HLA antigens in psoriatic arthritis subtypes of a Spanish population

Hospital NS Covadonga, Oviedo, Spain.
Annals of the Rheumatic Diseases (Impact Factor: 10.38). 06/1990; 49(5):318-9. DOI: 10.1136/ard.49.5.318
Source: PubMed


HLA-A, B, and C antigens were studied in 104 Spanish patients with psoriatic arthritis. Different clinical features were evaluated and the patients divided into disease subsets. HLA-B17, B27, B16, and Cw6 were the most common haplotypes in the total group. The HLA-B17/Cw6 haplotype was increased in patients with oligoarthritis. The increase of antigen B17 correlated with oligoarthritis and spondarthritis, whereas Cw6 was more significant in oligoarthritis. The prevalence of the B27/Cw1 haplotype was greater in association with spondarthritis and was probably related to the B27.5 subtype linked to Cw1. A significant negative association between the B44/Cw5 haplotype and psoriatic arthritis was found. The existence of several haplotypic factors in the different subsets is discussed. Lack of one or more HLA factors is thought to be responsible for the different clinical forms of psoriatic arthritis.

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    • "It is estimated that 17% of patients with psoriatic arthritis in this region are positive for this antigen. 8 However, a study from 1990 has found positive HLA-B27 in 22% of patients with psoriatic arthritis 9 and in 2002 the observed frequency was 34%. 10 World wide the positivity of HLA-B27 may vary from 4%, as confirmed by Israeli researchers to 36.4% as observed in the Brazilian state of Minas Gerais. 11,12 "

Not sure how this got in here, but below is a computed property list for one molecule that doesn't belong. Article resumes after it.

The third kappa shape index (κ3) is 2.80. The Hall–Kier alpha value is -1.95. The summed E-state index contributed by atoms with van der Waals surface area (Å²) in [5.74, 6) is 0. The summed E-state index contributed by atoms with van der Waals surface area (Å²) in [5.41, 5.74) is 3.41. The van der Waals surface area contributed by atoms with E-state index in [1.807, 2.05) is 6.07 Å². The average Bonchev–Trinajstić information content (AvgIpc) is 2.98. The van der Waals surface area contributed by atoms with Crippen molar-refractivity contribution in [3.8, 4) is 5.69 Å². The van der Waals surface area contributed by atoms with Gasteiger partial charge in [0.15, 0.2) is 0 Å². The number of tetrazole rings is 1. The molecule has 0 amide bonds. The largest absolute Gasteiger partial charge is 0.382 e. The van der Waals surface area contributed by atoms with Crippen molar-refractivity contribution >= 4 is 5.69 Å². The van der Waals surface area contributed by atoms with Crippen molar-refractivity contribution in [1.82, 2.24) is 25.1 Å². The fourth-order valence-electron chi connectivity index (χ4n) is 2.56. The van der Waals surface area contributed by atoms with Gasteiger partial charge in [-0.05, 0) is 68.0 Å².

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    ABSTRACT: HLA-B27 is associated with spondyloarthritis, a group of diseases that includes psoriatic arthritis. To describe the HLA-B27 frequency in a group of Brazilian patients with psoriatic arthritis and correlate its presence or absence with their clinical manifestations. Cross-sectional study with 44 psoriatic arthritis patients of a Rheumatology clinic. Demographic and social data were recorded, as were skin and joints clinical examination. HLA-B27 was tested. All data were processed descriptively and comparatively by appropriate software. Parametric and non parametric tests were used with 5% statistical significance. HLA-B27 was negative in 32 of the 44 patients (72,7%). Most of them were male, Caucasian, living in Rio de Janeiro, with plaque type psoriasis and average age of 52,9 years. There was statistical significant correlation between positive HLA-B27 and male gender (p=0,004). Negative HLA-B27 had a tendency to correlate with hands and wrists arthritis (p=0,07). There was an inverse significant correlation between HLA values and Schöber's test (p=0,02). Although HLA-B27 is negative in most of patients, it is significantly associated to male gender and inversely correlated with Schöber's test.
    Anais brasileiros de dermatologia 12/2012; 87(6):847-50. DOI:10.1590/S0365-05962012000600004 · 0.72 Impact Factor
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    • "The frequency of the HLA-Cw*06 phenotype in the population controls tested in the current study was within the range reported previously15 16 25 26 39–41 (table 2). "